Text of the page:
Originally posted by SoleSurvivor View Post
                        1. Rest
                        2. Stay off the freakin' treadmill
                        3. Stay off the freakin' treadmill
                        4. Go outside
                        5. Stay outside
                        Ha ha ha...VERY true! I hate, absolutely HATE being on the "dreadmill"...outside is so much more enjoyable (and more scenic)
                        Meet up with me at either @crzydjm or Facebook

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                        • #13
                          Thanks for the replies and suggestions. To those who said "get off the treadmill", I wish I could totally. I have 3 small children with differing nap times and some times it is the only way to get my run in.

                          Turns out I was overstriding when walking. I decided to just run the entire 3 miles and experienced no pain whatsoever. I am pretty excited about that. It is nice to run and not have all the issues I had when running shod.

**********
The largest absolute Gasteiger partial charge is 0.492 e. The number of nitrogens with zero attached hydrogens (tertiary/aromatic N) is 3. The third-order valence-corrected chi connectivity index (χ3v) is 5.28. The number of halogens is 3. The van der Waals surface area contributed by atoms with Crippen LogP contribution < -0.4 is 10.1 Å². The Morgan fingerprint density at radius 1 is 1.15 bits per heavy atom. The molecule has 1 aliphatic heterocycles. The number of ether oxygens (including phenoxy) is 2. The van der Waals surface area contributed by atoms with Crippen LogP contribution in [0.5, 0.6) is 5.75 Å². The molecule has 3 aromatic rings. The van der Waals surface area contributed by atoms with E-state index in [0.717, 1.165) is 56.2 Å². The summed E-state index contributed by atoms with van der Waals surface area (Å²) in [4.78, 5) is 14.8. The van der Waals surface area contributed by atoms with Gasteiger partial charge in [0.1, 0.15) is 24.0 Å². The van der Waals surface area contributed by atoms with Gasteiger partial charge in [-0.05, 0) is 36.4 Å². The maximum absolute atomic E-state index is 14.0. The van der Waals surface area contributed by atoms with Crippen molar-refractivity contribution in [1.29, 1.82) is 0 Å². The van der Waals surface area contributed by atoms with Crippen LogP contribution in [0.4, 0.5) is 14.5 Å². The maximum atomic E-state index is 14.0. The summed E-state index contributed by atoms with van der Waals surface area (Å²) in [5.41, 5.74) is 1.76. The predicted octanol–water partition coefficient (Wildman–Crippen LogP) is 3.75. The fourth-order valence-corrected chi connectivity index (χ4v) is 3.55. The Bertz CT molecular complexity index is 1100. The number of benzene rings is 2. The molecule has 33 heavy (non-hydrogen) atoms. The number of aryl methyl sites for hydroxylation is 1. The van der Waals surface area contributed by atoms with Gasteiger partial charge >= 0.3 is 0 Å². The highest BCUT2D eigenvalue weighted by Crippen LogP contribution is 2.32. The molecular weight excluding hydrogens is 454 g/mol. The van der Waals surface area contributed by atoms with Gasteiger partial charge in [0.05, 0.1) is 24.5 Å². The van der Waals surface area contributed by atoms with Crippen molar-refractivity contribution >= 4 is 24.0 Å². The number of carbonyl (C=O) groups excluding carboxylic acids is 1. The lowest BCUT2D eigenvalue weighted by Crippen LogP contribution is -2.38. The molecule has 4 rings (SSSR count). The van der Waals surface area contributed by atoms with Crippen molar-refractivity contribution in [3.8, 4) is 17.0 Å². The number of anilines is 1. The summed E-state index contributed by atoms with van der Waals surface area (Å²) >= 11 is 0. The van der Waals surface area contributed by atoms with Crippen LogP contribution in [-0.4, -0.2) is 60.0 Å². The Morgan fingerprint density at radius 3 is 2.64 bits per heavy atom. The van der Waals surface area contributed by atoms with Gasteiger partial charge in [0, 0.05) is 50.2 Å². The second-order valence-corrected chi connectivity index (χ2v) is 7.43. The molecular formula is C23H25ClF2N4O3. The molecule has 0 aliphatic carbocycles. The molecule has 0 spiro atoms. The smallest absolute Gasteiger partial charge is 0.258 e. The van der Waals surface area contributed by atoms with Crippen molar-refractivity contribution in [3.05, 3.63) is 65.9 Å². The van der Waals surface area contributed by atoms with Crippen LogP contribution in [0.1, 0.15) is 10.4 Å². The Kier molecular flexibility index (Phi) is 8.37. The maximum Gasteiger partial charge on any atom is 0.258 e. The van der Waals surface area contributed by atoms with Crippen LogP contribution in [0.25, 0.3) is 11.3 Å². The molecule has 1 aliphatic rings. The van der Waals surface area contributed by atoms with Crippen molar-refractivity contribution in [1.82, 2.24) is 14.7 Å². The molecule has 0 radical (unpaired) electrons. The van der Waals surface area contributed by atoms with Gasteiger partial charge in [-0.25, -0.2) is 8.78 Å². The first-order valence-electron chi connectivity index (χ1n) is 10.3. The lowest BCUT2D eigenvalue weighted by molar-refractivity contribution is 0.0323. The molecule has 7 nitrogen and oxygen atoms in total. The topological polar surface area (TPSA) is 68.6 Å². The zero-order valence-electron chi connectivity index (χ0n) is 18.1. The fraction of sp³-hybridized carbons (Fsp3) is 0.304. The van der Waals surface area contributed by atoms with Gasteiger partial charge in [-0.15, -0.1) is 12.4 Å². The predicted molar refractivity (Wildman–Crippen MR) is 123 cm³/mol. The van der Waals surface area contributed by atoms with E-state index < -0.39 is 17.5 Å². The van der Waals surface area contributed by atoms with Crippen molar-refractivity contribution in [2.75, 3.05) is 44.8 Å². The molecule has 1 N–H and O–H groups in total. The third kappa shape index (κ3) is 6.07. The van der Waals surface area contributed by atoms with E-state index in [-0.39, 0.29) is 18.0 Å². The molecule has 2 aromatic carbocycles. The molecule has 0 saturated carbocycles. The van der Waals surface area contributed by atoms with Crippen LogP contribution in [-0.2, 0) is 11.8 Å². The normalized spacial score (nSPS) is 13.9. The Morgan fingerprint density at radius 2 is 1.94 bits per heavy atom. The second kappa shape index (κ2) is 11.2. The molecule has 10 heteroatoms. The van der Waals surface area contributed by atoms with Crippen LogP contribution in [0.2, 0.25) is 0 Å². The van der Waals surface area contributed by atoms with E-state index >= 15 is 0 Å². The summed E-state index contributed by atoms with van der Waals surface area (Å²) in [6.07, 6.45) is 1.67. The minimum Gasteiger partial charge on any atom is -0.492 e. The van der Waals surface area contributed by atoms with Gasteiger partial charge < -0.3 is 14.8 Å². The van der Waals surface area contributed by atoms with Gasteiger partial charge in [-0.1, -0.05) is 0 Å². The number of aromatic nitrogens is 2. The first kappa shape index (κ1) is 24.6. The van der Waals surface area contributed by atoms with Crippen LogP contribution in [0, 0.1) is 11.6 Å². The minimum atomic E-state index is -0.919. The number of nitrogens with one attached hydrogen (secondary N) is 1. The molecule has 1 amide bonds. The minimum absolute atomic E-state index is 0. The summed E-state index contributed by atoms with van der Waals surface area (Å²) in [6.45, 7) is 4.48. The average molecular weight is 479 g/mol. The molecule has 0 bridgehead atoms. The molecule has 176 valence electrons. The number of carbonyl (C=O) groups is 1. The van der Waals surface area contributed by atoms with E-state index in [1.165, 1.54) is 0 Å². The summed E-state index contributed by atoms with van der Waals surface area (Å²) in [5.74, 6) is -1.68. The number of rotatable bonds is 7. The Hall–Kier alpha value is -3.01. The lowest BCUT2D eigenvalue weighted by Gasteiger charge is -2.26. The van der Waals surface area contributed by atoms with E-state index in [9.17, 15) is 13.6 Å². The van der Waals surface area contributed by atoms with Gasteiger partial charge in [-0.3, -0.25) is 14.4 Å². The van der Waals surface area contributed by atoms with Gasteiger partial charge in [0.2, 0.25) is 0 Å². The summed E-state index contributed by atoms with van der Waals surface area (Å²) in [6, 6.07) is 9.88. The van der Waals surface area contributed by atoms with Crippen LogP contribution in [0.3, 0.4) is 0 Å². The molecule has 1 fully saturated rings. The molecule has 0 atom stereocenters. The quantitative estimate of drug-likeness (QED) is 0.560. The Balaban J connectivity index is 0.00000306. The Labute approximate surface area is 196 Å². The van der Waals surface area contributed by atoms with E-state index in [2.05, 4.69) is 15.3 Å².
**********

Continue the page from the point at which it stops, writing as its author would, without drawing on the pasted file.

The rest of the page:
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                          • #14
                            My hamstrings are what has been killing me since doing sprints in VFF's. However, I never really did sprints before at all, so maybe it's just new to my body. However, I have been doing sprints weekly for the last 8 weeks, and I still have the same tightness and pain in my hamstrings. Stretching them doesn't seem to relieve them enough.

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                            • #15
                              If you have the equipment, film yourself and see what your form really looks like. POSE, Chi, and Evolution running are all pretty similar in that they want you to have a forward lean to move you forward, a high cadence, and a non-heel strike. When you try to use those forms on a treadmill, it's not so easy since the earth isn't moving under you when you're outside (well, it is, but you don't notice it lol). You can definitely use the treadmill, but just know there's a difference.